Community-based research, knowledge translation, and family strengthening: Q&A with Casey Blackwatters

Casey Blackwatters Scuba DivingCasey Blackwatters (she/her) is a research associate in Colorado State University’s Social Work Research Center. Blackwatters holds an MPH in Health Behavior from the University of North Carolina at Chapel Hill.

Blackwatters is also a recent recipient of the CHHS Research Day Public Health Category-Distinction in Graduate Research award for “Hey Buddy, Give Me Your Guns: Firearm Restrictions in Domestic Violence Protective Orders.”

Learn more about Blackwatters’ current work in community-based research, knowledge translation, and family strengthening.

What brought you to the Social Work Research Center?

“There weren’t a lot of things that I would consider ‘lucky,’ about 2020, but my arrival at SWRC was definitely one of them! In March of 2020, my husband and I decided to move to Fort Collins for the start of his Ph.D. program after I finished my Master of Public Health program in Chapel Hill, North Carolina. I graduated with my MPH in late May and immediately began seeking opportunities in the Northern Colorado area. Given my love for applied research, CSU’s various affiliated research centers and hubs were an obvious choice. SWRC immediately caught my eye with their focus on family wellbeing and strengthening.”

How did you become interested in social work?

Casey Blackwatters“The more time I spend in the public health sector, the more I realize how imperative interdisciplinary and cross-sector collaboration is to effective and equitable programming. Social work and public health share common themes: the importance of identifying and addressing social determinants of health in all our prevention programming, advocacy, and response work. For example, whereas a micro-track social worker may be an expert in the application of trauma-informed counseling, a public health professional may be an expert in supporting the broader implementation of a program intended to increase access to that trauma-informed counseling. By working across sectors, we can tackle health and wellbeing inequities holistically, from universal prevention programs, to targeted, secondary prevention programs, to harm reduction programming.”

What are your research interests?

“Very broadly, I am interested in mental health promotion, maternal and child health, and in all the various intersecting research fields in injury and violence prevention. My interest in injury and violence prevention research stems from my passions for interdisciplinary collaboration, health equity, and intersectional feminism. To me, forms of injury and violence—for example, child maltreatment or intimate partner homicide—are symptoms of various, broader, oppressive practices and inequities like access to culturally-responsive and affordable primary care and childcare, health literacy, and income inequalities. I strive to challenge biases about disparities around issues like intimate partner violence and sexual assault, child maltreatment and neglect, and gun violence by redirecting conversations to upstream causes, like colonialism and racism in housing legislation. Within those fields, I have a passion for knowledge translation and strength-based approaches to public health and social work programming that leverage community assets and local knowledge.”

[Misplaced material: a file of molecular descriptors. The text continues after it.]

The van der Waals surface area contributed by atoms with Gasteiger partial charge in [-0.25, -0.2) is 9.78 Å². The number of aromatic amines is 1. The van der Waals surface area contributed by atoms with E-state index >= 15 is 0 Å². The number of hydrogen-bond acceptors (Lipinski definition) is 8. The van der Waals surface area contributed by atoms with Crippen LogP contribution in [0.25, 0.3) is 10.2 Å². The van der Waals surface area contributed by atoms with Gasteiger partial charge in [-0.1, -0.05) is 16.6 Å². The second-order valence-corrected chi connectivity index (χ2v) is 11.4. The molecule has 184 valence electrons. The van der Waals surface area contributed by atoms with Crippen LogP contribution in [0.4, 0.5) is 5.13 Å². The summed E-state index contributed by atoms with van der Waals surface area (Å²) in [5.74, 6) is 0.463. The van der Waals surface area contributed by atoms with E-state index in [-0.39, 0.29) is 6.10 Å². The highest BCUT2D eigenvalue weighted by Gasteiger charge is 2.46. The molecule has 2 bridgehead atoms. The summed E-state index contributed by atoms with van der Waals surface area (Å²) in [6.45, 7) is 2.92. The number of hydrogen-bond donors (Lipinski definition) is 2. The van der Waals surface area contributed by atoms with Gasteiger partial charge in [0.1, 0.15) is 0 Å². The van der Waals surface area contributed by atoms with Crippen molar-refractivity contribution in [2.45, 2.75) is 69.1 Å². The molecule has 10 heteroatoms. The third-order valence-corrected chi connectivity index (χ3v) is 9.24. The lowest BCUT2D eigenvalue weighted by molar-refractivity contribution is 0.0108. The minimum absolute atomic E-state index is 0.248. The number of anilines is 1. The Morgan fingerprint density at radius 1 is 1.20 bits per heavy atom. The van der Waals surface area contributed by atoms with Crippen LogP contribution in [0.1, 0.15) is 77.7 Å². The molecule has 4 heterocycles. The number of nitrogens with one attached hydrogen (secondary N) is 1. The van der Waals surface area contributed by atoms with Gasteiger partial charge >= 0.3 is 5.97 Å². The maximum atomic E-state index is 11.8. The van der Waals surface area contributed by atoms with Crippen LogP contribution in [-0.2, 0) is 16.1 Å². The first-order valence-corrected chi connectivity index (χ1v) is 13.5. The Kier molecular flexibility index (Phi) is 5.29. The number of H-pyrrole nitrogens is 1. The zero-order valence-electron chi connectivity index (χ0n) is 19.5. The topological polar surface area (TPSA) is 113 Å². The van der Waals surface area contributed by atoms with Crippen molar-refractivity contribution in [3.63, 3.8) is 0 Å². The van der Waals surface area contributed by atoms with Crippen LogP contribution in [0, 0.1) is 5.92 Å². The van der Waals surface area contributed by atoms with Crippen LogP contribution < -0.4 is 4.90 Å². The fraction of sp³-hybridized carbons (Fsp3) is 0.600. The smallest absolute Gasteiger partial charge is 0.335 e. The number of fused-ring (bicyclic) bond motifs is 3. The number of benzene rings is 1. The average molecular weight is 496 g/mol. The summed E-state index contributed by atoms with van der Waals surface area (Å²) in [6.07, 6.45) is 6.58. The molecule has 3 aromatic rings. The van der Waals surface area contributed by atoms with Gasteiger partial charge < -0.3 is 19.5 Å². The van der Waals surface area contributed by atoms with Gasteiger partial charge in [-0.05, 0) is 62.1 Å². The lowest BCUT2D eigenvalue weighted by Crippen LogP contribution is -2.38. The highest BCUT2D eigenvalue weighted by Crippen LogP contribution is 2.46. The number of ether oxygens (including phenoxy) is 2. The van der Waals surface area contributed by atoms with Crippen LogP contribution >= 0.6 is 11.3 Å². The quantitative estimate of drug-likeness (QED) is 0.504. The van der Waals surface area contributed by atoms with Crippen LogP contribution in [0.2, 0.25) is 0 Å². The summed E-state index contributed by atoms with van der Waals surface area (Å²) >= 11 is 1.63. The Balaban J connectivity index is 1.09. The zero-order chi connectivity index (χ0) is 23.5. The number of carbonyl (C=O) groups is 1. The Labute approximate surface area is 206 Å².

What’s your view on evidence-based practice in social work?

“As a public health professional, I strive to center evidence-based practices in everything that I do, from the way that I interact with stakeholders, to my approach to project management, to the way that I tackle research question refinement. But in my opinion, ‘evidence-based practice’ is simply the baseline for our work; it is equally as important to consider evidence in context. For example, let’s say that there is an evidence-based program which reduces depressive symptoms among new mothers that we are considering implementing and evaluating in Larimer County. Rather than accepting the evidence base at face-value, we need to consider: who does this program work for? Who might it be failing? What unintended consequences, if any, might this program entail? How might the population we intend to serve differ from the populations of previous evaluations? What historical factors might impact the implementation of this program? The public health and social work fields are experiencing important shifts towards anti-racist and anti-oppressive practices, and this shift requires intentionality on the part of all of us to examine not just our own biases, but the biases in the data we once deemed ‘robust.’”

What’s your favorite thing about CSU so far?

“Although I unfortunately haven’t been able to spend time on-campus yet, my favorite thing about CSU so far is the people that I’ve interacted with. Each and every CSU-affiliated individual that I’ve had the opportunity to connect with has been so proactive in ensuring that I feel welcomed, comfortable, and supported with my onboarding and learning. As soon as I joined SWRC, my calendar quickly filled with virtual coffee breaks and get to know you calls, and I’m incredibly grateful for the time everyone on my team has taken to make me feel welcomed.”

About the Social Work Research Center

Social Work Research Center logoAs a center in Colorado State University’s School of Social Work, the Social Work Research Center was established in 2004 to provide evidence-based research, practice, and policy in the child welfare, health/mental health, and juvenile justice domains. Our mission is to create university–practice partnerships that bridge the gap between research and practice, transform the human services landscape, and strengthen families and communities.

The School of Social Work is part of CSU’s College of Health and Human Sciences.